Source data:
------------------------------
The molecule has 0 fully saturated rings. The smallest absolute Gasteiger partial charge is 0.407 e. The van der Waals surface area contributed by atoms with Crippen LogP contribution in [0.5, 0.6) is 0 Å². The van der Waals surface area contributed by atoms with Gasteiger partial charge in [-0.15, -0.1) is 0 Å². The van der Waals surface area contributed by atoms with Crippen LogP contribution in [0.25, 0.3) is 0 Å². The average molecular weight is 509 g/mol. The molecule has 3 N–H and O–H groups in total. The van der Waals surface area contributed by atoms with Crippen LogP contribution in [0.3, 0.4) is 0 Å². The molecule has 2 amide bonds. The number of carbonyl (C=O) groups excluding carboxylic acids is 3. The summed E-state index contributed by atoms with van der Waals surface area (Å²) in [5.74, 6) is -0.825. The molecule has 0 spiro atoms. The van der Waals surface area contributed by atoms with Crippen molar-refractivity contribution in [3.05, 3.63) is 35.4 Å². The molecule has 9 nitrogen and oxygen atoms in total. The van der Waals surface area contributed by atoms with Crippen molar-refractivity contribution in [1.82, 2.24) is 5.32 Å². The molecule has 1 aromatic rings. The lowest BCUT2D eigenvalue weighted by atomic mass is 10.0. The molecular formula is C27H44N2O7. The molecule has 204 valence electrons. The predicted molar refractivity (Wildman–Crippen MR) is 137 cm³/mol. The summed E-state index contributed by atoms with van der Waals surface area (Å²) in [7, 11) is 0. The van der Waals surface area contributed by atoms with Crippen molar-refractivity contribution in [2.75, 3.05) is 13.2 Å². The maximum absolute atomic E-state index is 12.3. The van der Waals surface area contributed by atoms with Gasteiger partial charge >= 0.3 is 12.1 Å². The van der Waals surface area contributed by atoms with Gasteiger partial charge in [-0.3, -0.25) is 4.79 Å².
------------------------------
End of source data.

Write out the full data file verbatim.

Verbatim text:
The molecule has 0 fully saturated rings. The smallest absolute Gasteiger partial charge is 0.407 e. The van der Waals surface area contributed by atoms with Crippen LogP contribution in [0.5, 0.6) is 0 Å². The van der Waals surface area contributed by atoms with Gasteiger partial charge in [-0.15, -0.1) is 0 Å². The van der Waals surface area contributed by atoms with Crippen LogP contribution in [0.25, 0.3) is 0 Å². The average molecular weight is 509 g/mol. The molecule has 3 N–H and O–H groups in total. The van der Waals surface area contributed by atoms with Crippen LogP contribution in [0.3, 0.4) is 0 Å². The molecule has 2 amide bonds. The number of carbonyl (C=O) groups excluding carboxylic acids is 3. The summed E-state index contributed by atoms with van der Waals surface area (Å²) in [5.74, 6) is -0.825. The molecule has 0 spiro atoms. The van der Waals surface area contributed by atoms with Crippen molar-refractivity contribution in [3.05, 3.63) is 35.4 Å². The molecule has 9 nitrogen and oxygen atoms in total. The van der Waals surface area contributed by atoms with Crippen molar-refractivity contribution in [1.82, 2.24) is 5.32 Å². The molecule has 1 aromatic rings. The lowest BCUT2D eigenvalue weighted by atomic mass is 10.0. The molecular formula is C27H44N2O7. The molecule has 204 valence electrons. The predicted molar refractivity (Wildman–Crippen MR) is 137 cm³/mol. The summed E-state index contributed by atoms with van der Waals surface area (Å²) in [7, 11) is 0. The van der Waals surface area contributed by atoms with Crippen molar-refractivity contribution in [2.75, 3.05) is 13.2 Å². The maximum absolute atomic E-state index is 12.3. The van der Waals surface area contributed by atoms with Gasteiger partial charge >= 0.3 is 12.1 Å². The van der Waals surface area contributed by atoms with Gasteiger partial charge in [-0.3, -0.25) is 4.79 Å².